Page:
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Russian Tour Companies Slash Prices on Domestic Destinations

The number of Russian tourists to Europe fell around 30 percent in the first three months of this year.

Russian tour operators are lowering prices for domestic destinations in a battle for market share as the ruble's crash boosts demand for vacations at home, newspaper Kommersant reported late last week.

Some tours are even being sold for less than their net cost, with one-week travel packages to Crimea for June starting at 6,000 rubles ($121) and around 10,000 rubles ($201) for a trip to the southern region of Krasnodar, Kommersant reported. Plane tickets to Crimea typically cost 8,500 rubles ($171) for tour operators, said Sergei Romashkin, CEO of tour operator Delfin.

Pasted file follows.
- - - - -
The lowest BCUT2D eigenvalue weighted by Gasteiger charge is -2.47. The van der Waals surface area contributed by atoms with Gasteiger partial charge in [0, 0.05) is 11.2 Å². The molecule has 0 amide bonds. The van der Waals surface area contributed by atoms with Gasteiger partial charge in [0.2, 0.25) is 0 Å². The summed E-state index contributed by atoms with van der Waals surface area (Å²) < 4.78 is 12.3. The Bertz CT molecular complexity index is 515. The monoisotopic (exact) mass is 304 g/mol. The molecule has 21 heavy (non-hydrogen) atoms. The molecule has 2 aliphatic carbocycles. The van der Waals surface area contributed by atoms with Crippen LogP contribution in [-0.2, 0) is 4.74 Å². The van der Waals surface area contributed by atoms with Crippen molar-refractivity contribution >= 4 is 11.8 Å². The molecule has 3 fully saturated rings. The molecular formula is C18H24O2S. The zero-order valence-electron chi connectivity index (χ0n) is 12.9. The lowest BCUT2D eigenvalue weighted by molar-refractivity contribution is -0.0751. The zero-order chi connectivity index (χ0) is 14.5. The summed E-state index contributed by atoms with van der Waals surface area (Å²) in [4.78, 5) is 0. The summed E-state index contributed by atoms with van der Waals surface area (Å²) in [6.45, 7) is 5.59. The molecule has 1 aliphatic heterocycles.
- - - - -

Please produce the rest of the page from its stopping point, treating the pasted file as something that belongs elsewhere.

“We've been operating for only two years on the domestic market, and we want to attract the maximum number of clients: We are planning to send a few hundred thousand travelers to Crimea and Krasnodar this season,” Igor Antonov, a representative of travel agency Biblio Globus, told Kommersant.

Biblio Globus has lowered prices for weeklong trips to Crimea in June to 10,000-15,000 rubles ($201-$298).

The Russian tour industry saw a 30 percent rise in sales to domestic destinations in the winter of this year as the ruble's fall made travel abroad more expensive, Kommersant reported. The ruble has fallen around 30 percent to the U.S. dollar since the start of last year as low oil prices and Western sanctions over the Ukraine crisis close off investment into Russia's economy.

The number of Russian tourists to Europe fell around 30 percent in the first three months of this year compared to 2014, the European Travel Commission said earlier in May.

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